Here’s another handy tip that works great for this curry recipe. I just discovered it recently purely through curiosity in the kitchen – you can crush ginger in a garlic crusher… no really it works like a dream and then you get that fresh zingy flavour with so much less effort 🙂
I was really kindly given a copy of Happy Vegan by Fearne Cotton by a lovely lady in my classes and this is 100% inspired by her recipes… mixing chopped tomatoes and coconut milk has been a total revelation for me!
½ a medium butternut squash
1 small onion
250g frozen chopped spinach
1 tin chickpeas
1 tin chopped tomatoes
1 tin coconut milk
2 teaspoon garam masala
2 teaspoon cumin
2 teaspoon turmeric
1 red chilli
2 gloves of crushed garlic
1 thumb sized piece of crushed ginger
1 teaspoon miso paste
Dash of soy sauce
1 veggie stock cube (Knorr is vegan… apparently some aren’t)
Veg oil for frying
Peel the squash and dice it into 2cm chunks. Roast in a tray with some oil and salt for 20 -30 minutes until soft with some caramelisation on the edges, stirring about half way through.
Microwave the frozen spinach for 5 minutes and drain of excess water.
While the squash cooks dice the onion finely and fry with cumin, turmeric, garlic and ginger until the spices are fragrant and the onion is soft. Chop the chilli into small pieces and add the mixture. Add the miso paste.
Drain the chickpeas and add them to the pan. Fry for a further minute or two.
Add the tin of chopped tomatoes and the tin of coconut milk. Bring the boil
When boiling break up and add the stock cube, then stir through.
Bring the heat down and keep the curry simmering
Add the dash of soy sauce.
When the squash is ready add it to the mixture and stir through
Serve with naan bread or rice… and perhaps a dollop of yoghurt (soy if you want to keep it vegan).
Sun Salutations are fantastic! They move every muscle and joint, providing a perfect whole body workout, while also warming the body up for other poses (asanas) and increasing strength and flexibility. But they can be the most daunting part of a Yoga class for beginners, so as my next batch of Beginner Courses all start this week here’s my Beginners’ Guide 🙂
Tadasana (Mountain Pose)
Stand with toes together, heels slightly apart. Inhale and lift arms. If you have low back pain keep a straight back. If not you can squeeze your glutes, draw your abdominals in and lean back as far as comfortable. Then keep your knees soft and bend as much as you need to as you exhale forward into Uttanasana
Uttanasana (Forward Fold)
Don’t worry if you can’t get your hands on the floor with straight legs. Bend your knees, bend them more… bend them so much that you have your hands on the floor. Putting some weight through the hands takes the pressure out of your lower back. Also in this position lead with your heart, not the crown of your head, so you keep your spine long and allow your chest to remain open so you can take full, deep breaths. From here step one foot back and lower the knee coming into a low lunge.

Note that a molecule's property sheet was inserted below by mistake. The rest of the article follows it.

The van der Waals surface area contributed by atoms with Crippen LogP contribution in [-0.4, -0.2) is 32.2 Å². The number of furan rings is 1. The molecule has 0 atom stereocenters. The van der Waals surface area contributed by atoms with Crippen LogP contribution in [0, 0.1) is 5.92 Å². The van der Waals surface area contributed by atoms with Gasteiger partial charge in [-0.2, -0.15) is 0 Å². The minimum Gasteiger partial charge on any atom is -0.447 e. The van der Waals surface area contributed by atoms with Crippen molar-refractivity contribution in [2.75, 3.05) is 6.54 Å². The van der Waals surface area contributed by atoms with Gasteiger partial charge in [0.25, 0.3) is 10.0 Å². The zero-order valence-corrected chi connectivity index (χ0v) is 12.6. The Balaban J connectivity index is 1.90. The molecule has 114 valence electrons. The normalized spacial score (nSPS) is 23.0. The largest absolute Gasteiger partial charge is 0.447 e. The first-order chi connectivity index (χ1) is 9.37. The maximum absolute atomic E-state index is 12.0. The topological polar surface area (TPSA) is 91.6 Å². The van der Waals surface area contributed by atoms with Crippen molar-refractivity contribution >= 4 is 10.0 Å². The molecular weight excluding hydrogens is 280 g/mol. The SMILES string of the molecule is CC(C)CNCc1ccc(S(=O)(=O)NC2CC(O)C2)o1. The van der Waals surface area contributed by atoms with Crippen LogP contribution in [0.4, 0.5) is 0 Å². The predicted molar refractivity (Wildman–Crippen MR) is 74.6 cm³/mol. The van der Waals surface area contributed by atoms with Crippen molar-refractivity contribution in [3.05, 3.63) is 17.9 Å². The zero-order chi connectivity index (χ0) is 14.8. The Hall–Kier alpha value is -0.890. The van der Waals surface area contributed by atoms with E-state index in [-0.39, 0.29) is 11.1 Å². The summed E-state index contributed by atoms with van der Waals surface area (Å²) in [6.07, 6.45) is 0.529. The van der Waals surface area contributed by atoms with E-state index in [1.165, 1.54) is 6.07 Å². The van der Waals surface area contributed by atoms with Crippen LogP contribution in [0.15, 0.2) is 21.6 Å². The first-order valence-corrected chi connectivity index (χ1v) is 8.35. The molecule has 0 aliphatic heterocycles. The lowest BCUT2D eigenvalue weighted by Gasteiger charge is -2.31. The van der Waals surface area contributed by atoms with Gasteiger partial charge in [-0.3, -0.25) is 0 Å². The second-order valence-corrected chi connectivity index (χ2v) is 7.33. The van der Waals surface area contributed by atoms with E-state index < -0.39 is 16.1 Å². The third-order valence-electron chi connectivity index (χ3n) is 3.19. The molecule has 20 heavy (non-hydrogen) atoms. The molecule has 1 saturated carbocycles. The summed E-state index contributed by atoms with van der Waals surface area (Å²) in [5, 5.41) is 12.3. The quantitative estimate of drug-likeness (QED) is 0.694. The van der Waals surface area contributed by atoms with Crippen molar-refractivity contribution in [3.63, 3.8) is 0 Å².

Aswa Sanchalanasana (Low Lunge)
Don’t let the knee come past your toes. If you have any hip injuries keep this position more boxy, if not you can sink your hips forward more coming deeper into the lunge.
There are two options for what comes next:
Any pain in the knees you can double fold your mat under them here. Knees under hips, wrists under shoulders. Spread your fingers. Keep a micro-bend in your elbows so they are not locked out and use your triceps to rotate your inner elbows towards one another.
2. Kumbhakasana (Plank)
Any pain in the wrists in this position come to the forearms.
In plank lower your knees first so you are in Table. From here you have two options:
Bring your right forearm down, then your left forearm down. Make sure your forearms are relatively wide apart. Then keeping your hips lifted lower your chest down in between them.
2. Keeping your elbows into your body, lower your chest and your chin. This will require more upper body strength. If this is not available to you now do not give up hope, the best way to get stronger is to practice the first option, even if it doesn’t feel like it at the time you are building the upper body strength you need.
3. From Plank, roll a little forwards. Keep the elbows into the body and lower yourself in one straight line to the floor. If you find yourself doing a belly flop stick to one of the earlier options to protect your back and build strength.
NB: I know it can feel like you just want to be able to do everything straight away, but Yoga practice remains fun and interesting because there is always a challenge to be working towards, your body is beautiful and strong just how it is, so never worry about what anybody else is doing.
If you’ve come down forearm by forearm, you may prefer to lift into Sphinx to keep the flow. Equally if you have low back pain Sphinx gives more support. Only lift as high as feels comfortable. Or if you want a deeper backbend, then you can bring the hands alongside the ribs and lift up a little higher.